Saturday, January 14, 2006

Churchill on Iraq

No, not Ward, Winston. Speech to the House of Commons on June 14, 1921.

Broadly speaking, there are two policies which can be adopted towards the Arab race. One is the policy of keeping them divided, of discouraging their national aspirations, of setting up administrations of local notables in each particular province or city, and exerting an influence through the jealousies of one tribe against another. That was largely, in many cases, the Turkish policy before the war, and, cynical as it was, it undoubtedly achieved a certain measure of success. The other policy, and the one which, I think, is alone compatible with the sincere fulfilment of the pledges we gave during the war to the Arab race and to the Arab leaders, is an attempt to build up around their ancient capital of Baghdad, in a form friendly to Britain and to her Allies, an Arab State which can revive and embody the old culture and glories of the Arab race, and which, at any rate, will have a full and fair opportunity of doing so if the Arab race shows itself capable of profiting by it. Of these two policies we have definitely chosen the latter.

On the subject of a long-term occupation, he sounds remarkably like the current Bush Administration, eager to leave the country as soon as possible. In Churchill's day, before the opening of the oil fields and with the British Navy still largely coal-fueled, natural resources weren't a question, and Britain had few if any strategic interests in Iraq:

...I can hold out no hope that we shall be found willing to continue these direct responsibilities. Our object and our policy is to set up an Arab Government, and to make it take the responsibility, with our aid and our guidance and with an effective measure of our support, until they are strong enough to stand alone, and so to foster the development of their independence as to permit the steady and speedy diminution of our burden. ... [O]ur policy in Mesopotamia is to reduce our commitments and to extricate ourselves from our burdens while at the same time honourably discharging our obligations and building up a strong and effective Arab Government which will always be the friend of Britain and, I will add, the friend of France.

Interesting, then, to recall that the situation Americans are in in recent years with regard to Iraq is not a new one. The mix of altruistic motives and self-interest in building up a strong, stable Arab state was on Churchill's plate, too.

Our current mission has his nod of approval from beyond the veil, perhaps. But it also has the example of the failure, ultimately, of Iraq to achieve what he hoped for it.

There is another warning in Churchill's speech. At the time, he was promoting as part of British policy the family of the then-Sherif of Mecca, King Hussein, two of whose sons he eventually managed to place on the thrones of Jordan and Iraq. In doing so, he pointed to the danger from a fanatical tribe, then living miserably in a bleak stretch of Arabia. Their faith was Wahabism, and their name was Saud.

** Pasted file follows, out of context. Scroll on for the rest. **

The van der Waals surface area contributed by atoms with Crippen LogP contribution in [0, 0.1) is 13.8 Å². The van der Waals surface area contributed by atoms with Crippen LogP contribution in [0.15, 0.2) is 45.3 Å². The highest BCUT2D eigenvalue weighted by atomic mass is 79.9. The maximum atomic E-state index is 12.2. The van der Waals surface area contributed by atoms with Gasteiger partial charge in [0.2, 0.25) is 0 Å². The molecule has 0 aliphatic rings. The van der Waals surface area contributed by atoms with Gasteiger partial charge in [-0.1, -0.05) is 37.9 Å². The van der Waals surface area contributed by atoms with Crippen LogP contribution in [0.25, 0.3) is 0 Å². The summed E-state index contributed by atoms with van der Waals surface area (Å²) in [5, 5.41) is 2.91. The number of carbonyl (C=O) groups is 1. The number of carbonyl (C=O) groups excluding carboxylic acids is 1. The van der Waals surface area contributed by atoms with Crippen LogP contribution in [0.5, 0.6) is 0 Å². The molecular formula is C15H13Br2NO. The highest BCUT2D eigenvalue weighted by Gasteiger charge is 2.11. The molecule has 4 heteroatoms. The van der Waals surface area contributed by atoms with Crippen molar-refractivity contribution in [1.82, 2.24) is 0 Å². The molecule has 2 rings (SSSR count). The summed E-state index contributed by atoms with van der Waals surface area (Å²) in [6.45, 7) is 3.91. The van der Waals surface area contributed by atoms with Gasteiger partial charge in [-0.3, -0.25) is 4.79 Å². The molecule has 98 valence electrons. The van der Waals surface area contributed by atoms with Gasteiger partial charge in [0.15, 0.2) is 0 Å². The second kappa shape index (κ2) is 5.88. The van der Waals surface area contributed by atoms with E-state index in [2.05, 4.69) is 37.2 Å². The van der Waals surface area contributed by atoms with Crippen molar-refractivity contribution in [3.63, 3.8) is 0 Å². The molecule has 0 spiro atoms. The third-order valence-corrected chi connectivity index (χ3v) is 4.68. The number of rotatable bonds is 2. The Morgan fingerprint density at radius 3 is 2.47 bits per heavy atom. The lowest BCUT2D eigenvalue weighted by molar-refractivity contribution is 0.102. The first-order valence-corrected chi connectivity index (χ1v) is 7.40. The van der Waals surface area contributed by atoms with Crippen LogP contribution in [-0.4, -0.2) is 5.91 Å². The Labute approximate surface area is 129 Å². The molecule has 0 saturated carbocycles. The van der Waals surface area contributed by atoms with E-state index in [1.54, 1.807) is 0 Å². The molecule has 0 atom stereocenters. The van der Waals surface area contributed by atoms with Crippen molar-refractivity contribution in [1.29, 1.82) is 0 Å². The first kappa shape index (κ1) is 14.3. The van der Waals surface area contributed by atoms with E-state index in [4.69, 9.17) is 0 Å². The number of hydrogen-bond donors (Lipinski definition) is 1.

In the vast deserts of Arabia, which stretch eastward and north-eastward from the neighbourhood of Mecca to the Persian Gulf and to the boundaries of Mesopotamia, there dwell the people of Nejd, powerful nomadic tribes, at the head of whom the remarkable chief Bin Saud maintains himself. This Arab chief has long been in a state of warfare, raid, and reprisal with King Hussein and with his neighbours generally. A large number of Bin Saud's followers belong to the Wahabi sect, a form of Mohammedanism which bears, roughly speaking, the same relation to orthodox Islam as the most militant form of Calvinism would have borne to Rome in the fiercest times of the religious wars. The Wahabis profess a life of exceeding austerity, and what they practise themselves they rigorously enforce on others. They hold it as an article of duty, as well as of faith, to kill all who do not share their opinions and to make slaves of their wives and children. Women have been put to death in Wahabi villages for simply appearing in the streets. It is a penal offence to wear a silk garment. Men have been killed for smoking a cigarette, and as for the crime of alcohol, the most energetic supporter of the temperance cause in this country falls far behind them. Austere, intolerant, well-armed, and bloodthirsty, in their own regions the Wahabis are a distinct factor which must be taken into account, and they have been, and still are, very dangerous to the holy cities of Mecca and Medina, and to the whole institution of the pilgrimage, in which our Indian fellow-subjects are so deeply concerned.

The speech is reprinted on p.82-84 of "Never Give In," a selection of his speeches edited by Churchill's grandson and published in 2003, which I am sure accounts for this otherwise nondescript speech being in the same collection as "Blood, toil, tears, and sweat" and "This was their finest hour."

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